Once you’ve worked with a DB student who has difficulty with communication, it becomes clear that any goals you establish must be the child’s goals, not the therapist’s. Classic therapeutic goals sometimes conflict with child-centered goals.
Here is an example:
The DB student wants to:
- Have relationships
- Be comfortable in all the daily contexts: home, bus, school, community
- Know who can help her, and how to access that person
- Have things to do that are fun and interesting
- Go places, be included
Therapist often wants to
- Improve motor function
- Expand fine motor skills
- Increase muscle tone, strength and endurance
- Work toward objective, measurable "results"
This curriculum attempts to make the case that the primary goal for DB students who have problems with communication is to bring them into some kind of literacy so that they can form and sustain meaningful personal, social and work relationships.
As you read through the “Defining Literacy” portion of the “Goals” section, think about how you as a therapist might accomplish what you know to be priorities (the clinical issues you need to address) within the larger context of developing and reinforcing communication and literacy.
As therapists, we have two specific reasons to be interested in notions of Literacy when working with DB students:
- Like all of the other students we serve in public schools, literacy is a primary objective that will equip students for a life in the community. It may not be identified as a “PT” goal, or show up in an OT IEP, but literacy must be a primary focus for children who lack communication skills.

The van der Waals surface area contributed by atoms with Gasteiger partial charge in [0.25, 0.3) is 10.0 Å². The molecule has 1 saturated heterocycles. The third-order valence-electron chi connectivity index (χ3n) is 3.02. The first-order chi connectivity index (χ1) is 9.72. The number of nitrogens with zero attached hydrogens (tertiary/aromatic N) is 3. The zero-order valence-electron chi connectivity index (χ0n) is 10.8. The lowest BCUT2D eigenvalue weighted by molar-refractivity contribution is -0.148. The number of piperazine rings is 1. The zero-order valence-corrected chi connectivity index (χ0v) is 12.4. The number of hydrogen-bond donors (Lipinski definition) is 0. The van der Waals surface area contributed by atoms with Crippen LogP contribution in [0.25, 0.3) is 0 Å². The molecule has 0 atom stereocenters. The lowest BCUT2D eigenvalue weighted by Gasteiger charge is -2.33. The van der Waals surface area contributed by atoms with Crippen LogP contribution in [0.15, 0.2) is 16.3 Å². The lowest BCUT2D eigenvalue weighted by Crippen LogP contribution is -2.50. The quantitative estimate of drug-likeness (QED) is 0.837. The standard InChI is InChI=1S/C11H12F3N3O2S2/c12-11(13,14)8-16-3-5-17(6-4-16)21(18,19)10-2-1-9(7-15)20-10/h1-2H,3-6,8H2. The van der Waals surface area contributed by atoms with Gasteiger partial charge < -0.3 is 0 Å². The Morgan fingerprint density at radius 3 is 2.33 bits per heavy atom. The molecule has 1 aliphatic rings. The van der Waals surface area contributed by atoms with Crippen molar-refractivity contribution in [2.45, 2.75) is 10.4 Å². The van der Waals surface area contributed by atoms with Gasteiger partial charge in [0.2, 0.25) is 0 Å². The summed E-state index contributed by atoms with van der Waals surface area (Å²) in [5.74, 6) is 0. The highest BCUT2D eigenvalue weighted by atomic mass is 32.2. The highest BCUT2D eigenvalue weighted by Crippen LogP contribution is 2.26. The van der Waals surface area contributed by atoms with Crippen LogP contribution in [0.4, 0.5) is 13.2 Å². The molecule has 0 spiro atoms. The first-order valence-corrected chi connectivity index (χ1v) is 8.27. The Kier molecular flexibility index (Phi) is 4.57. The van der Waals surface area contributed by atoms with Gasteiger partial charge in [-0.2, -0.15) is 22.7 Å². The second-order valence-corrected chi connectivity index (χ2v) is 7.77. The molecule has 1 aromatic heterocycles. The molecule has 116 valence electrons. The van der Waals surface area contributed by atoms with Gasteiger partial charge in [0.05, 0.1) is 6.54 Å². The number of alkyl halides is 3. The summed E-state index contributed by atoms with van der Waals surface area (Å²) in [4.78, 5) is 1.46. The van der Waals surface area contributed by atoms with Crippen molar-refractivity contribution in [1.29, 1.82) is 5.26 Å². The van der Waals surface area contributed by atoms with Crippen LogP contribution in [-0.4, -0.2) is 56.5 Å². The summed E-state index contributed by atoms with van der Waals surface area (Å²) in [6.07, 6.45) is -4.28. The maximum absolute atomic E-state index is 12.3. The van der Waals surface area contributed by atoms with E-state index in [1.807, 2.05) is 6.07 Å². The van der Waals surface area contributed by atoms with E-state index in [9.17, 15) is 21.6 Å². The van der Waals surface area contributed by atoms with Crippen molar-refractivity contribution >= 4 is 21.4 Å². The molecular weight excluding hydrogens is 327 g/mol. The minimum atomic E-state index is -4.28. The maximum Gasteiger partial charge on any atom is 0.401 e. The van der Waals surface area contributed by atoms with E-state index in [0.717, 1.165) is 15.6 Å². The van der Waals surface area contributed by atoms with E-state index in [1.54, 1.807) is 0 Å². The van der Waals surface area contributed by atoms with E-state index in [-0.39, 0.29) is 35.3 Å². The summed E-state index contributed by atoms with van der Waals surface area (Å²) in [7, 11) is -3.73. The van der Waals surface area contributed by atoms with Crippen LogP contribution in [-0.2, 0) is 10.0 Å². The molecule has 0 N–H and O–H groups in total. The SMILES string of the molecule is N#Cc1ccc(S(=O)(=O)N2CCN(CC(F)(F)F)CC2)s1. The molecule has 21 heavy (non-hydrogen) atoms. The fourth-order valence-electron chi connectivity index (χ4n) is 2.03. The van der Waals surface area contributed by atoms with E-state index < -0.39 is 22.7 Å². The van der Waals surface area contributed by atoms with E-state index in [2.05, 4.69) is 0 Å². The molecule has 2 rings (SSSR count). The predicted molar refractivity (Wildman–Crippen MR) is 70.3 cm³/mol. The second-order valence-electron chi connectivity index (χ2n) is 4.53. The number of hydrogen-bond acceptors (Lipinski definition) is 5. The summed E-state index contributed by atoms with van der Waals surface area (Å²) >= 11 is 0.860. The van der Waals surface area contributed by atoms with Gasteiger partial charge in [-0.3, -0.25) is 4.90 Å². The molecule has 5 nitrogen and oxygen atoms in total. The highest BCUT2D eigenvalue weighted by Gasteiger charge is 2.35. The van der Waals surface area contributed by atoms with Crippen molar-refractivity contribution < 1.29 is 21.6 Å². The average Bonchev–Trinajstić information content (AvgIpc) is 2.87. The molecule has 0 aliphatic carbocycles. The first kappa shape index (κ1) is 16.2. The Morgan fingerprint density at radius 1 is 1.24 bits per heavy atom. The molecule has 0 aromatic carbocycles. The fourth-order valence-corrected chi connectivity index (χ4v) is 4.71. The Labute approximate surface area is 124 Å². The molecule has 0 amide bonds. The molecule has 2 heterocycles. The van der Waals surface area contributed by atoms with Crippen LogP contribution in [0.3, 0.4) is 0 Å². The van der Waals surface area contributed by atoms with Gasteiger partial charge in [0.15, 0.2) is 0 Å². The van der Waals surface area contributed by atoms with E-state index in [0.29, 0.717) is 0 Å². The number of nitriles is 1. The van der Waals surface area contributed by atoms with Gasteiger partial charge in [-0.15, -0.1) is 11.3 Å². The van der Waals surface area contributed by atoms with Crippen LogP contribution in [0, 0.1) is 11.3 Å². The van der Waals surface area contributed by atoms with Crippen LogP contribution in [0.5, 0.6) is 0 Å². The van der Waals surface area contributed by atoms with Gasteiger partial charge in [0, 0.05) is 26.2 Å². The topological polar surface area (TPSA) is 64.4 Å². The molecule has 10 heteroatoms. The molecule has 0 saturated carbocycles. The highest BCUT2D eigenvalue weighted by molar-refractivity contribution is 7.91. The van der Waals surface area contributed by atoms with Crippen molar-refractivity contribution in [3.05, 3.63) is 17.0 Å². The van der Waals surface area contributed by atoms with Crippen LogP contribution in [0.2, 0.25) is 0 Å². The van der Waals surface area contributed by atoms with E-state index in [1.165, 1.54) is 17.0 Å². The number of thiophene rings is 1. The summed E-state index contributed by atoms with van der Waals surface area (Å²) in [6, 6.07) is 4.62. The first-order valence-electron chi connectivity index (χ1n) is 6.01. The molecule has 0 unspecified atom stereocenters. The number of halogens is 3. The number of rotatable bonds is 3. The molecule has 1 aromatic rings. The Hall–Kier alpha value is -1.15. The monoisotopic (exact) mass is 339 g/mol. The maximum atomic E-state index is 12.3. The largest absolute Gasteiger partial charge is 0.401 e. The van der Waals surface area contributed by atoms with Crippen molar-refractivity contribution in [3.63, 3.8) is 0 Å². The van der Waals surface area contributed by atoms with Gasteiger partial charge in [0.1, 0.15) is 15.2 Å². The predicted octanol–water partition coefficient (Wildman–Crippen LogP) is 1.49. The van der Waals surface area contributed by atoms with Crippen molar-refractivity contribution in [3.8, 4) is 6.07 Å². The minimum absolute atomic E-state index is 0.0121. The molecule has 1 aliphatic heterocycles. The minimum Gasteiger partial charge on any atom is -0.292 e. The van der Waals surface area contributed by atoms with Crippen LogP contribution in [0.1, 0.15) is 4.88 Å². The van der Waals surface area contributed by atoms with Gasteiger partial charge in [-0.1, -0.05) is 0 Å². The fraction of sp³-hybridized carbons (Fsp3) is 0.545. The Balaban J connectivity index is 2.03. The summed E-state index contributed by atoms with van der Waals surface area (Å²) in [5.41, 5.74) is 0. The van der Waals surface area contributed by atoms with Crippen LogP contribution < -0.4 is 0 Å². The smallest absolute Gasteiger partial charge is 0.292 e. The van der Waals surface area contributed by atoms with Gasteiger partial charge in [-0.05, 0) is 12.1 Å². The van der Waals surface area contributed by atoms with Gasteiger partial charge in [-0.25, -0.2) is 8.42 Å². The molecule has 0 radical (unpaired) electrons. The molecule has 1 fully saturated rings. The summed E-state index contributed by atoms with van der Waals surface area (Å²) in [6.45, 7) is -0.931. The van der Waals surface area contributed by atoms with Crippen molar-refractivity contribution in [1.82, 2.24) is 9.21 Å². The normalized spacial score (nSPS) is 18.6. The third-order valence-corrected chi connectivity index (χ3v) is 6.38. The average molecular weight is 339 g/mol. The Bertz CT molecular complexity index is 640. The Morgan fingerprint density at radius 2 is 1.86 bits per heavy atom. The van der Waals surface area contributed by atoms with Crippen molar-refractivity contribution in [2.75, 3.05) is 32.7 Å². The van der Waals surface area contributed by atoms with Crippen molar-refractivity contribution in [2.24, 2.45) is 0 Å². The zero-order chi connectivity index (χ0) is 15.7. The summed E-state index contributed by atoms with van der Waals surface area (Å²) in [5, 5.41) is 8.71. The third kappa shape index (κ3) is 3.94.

- The activities that therapists often employ in school-based settings provide Excellent opportunities for teaching literacy. That obstacle course you set up in order to address motor planning is packed with language-learning potential. If we plan it well, that meal time skill-building session twice a week could end up also helping the DB student learn the names of objects and foods (through sign, Braille, gesture, print, speech – whatever is available!)
When we think of literacy for typically developing sighted students, we most often think in terms of reading and writing, and doing both at a level that allows communication.
Literacy allows us to:
- share messages and information with each other
- keep a record of interactions and
- create a form of relatively free expression.
We understand print forms, such as books, magazines and electronic messaging as viable forms of literacy. American culture also values photographs, film, and many kinds of graphic design as powerful forms of communication. Print forms are the most tangible, we can hold them in our hands, but they are accessed visually. Photography, film and graphics are even less “substantial” experientially, accessed solely through vision and hearing. Spoken language, too, is accessed through hearing and vision.